Market Value Added (MVA)

It is a measurement of the wealth a company has been able to generate for its stakeholders since its founding

Market Value Added (MVA) is a measurement of the wealth a company has been able to generate for its stakeholders since its founding.

Simply put, it's the difference between the stock's current market value and the initial value that both bondholders and stockholders contributed to the company, i.e., the initial invested capital.

Market and economic value added (EVA) are similar concepts. This article clarifies the distinctions between the two.

Investors first look at the measurement when they want to know how a firm performs for its shareholders. The MVA of a firm reveals its ability to raise shareholder value steadily. A high measurement demonstrates excellent operational capability and efficient management.

A low measurement may indicate that the efforts and investments of management are not worth as much as the capital provided by shareholders. 

A negative market value indicates that the management's decisions and investments have reduced the value of the capital shareholders have provided.

Investors are drawn to companies with high measurements, not just because there is a higher possibility that they will generate positive returns but also because it is a sign that they have solid governance and competent leadership.

The MVA can be understood as the sum of money management provided to its initial early-stage investors in addition to what they invested in the business.

Businesses that can maintain or grow the measurement over time often draw more investment, further boosting the firm's market value.

Because it does not consider cash payments made to shareholders, such as dividends and stock repurchases, the measurement may overstate a company's performance. 

When stock prices are generally rising, and there is a solid bullish market, market value added may not be a good indication of managerial performance.

How to calculate?

Investors utilize the measurement as a critical concept to assess how effectively the company has used its capital. It can be either positive or negative and can support or sabotage the company's present direction.

In the case of negative measurement, the company might choose to change course in favor of a more value-oriented strategy. However, a negative measurement also implies that management isn't employing the business's resources well or efficiently. As a result, it's a bad investment.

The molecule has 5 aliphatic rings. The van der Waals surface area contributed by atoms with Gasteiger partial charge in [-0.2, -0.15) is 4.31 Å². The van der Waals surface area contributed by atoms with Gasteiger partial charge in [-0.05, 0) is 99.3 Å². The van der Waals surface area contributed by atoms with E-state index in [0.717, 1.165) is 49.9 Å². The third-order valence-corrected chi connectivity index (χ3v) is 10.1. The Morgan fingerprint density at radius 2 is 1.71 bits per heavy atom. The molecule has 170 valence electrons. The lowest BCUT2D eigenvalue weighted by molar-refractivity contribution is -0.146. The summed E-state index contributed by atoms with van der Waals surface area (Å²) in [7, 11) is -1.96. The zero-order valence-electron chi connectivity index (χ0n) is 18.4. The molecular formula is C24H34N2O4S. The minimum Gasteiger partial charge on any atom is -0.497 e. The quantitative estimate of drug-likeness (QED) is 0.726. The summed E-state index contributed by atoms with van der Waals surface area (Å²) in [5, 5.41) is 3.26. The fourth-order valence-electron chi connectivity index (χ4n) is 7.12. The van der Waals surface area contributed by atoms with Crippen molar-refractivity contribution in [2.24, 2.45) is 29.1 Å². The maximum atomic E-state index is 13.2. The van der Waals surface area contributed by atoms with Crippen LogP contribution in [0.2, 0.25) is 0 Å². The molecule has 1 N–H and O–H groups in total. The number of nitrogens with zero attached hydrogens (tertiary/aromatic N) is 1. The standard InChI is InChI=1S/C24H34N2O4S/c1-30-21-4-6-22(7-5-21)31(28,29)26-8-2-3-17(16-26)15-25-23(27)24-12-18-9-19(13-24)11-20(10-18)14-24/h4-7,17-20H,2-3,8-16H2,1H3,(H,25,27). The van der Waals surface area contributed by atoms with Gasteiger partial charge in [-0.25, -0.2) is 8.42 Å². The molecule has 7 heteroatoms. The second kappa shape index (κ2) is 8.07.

The formula is as follows:

MVA = Market Value of Shares - Book Value of Shareholders' Equity

The Market Value of shares incorporates the value of the company's equity and debt., it is also known as the enterprise value. To determine the market value of shares, we need to multiply the outstanding shares by the current market price per share. 

If the company has both preferred and common stocks, then you must calculate the sum to obtain the total market value.


Consider Company ABC, whose stockholders' equity is $900,000. The corporation has 50,000 outstanding common stocks and 2,000 preferred stocks.

The current market value of common stocks is $30, while the value of preferred shares is $100 per share.

Market Value of Common Shares = 50,000 X $30 = $1,500,000

Market Value of Preferred Shares = 2,000 X $100 = $200,000

Total Market Value of Shares = $1,500,000 + $200,000 = $1,700,000

Using the results above, we obtain:

Market Value Added = $1,700,000 – 900,000 = $800,000

Examples of companies with high MVA

Google's parent company, Alphabet Inc. (GOOGL), is one of the most valuable businesses in the world, with strong future growth prospects. In its first ten years of existence, its stock returned 1,293%. 

Although market vibrancy over its shares can be credited with a significant portion of its MVA in the early years, the business has been able to more than double it from 2015 to 2019. 

From $354.25 billion in 2015 to $606.20 billion in December 2017, $809.01 billion in December 2019, and $1.19 trillion in 2020, Alphabet's MVA has increased significantly.

The difference between Market Value Added (MVA) and Economic Value Added (EVA)

It is essential to remember that lenders and investors apply several methods to determine a company's value. Therefore, it is crucial for individuals wishing to invest in a specific company. Additionally, valuations are used to assess a company's credit risk.

To assess a company's value, investors mostly employ the methods of:

  • Economic Value Added (EVA)
  • Market Value Added (MVA)

Sal Fazzolari, senior vice president, chief financial officer, and treasurer of Camp Hill, Pennsylvania-based industrial services company Harsco Corp., which started using market value added and economic value added as financial-measurement tools in 2001, 

Stated that it "simplifies everything." However, everyone in the firm should focus on this one metric. It considers every aspect of a company's finances.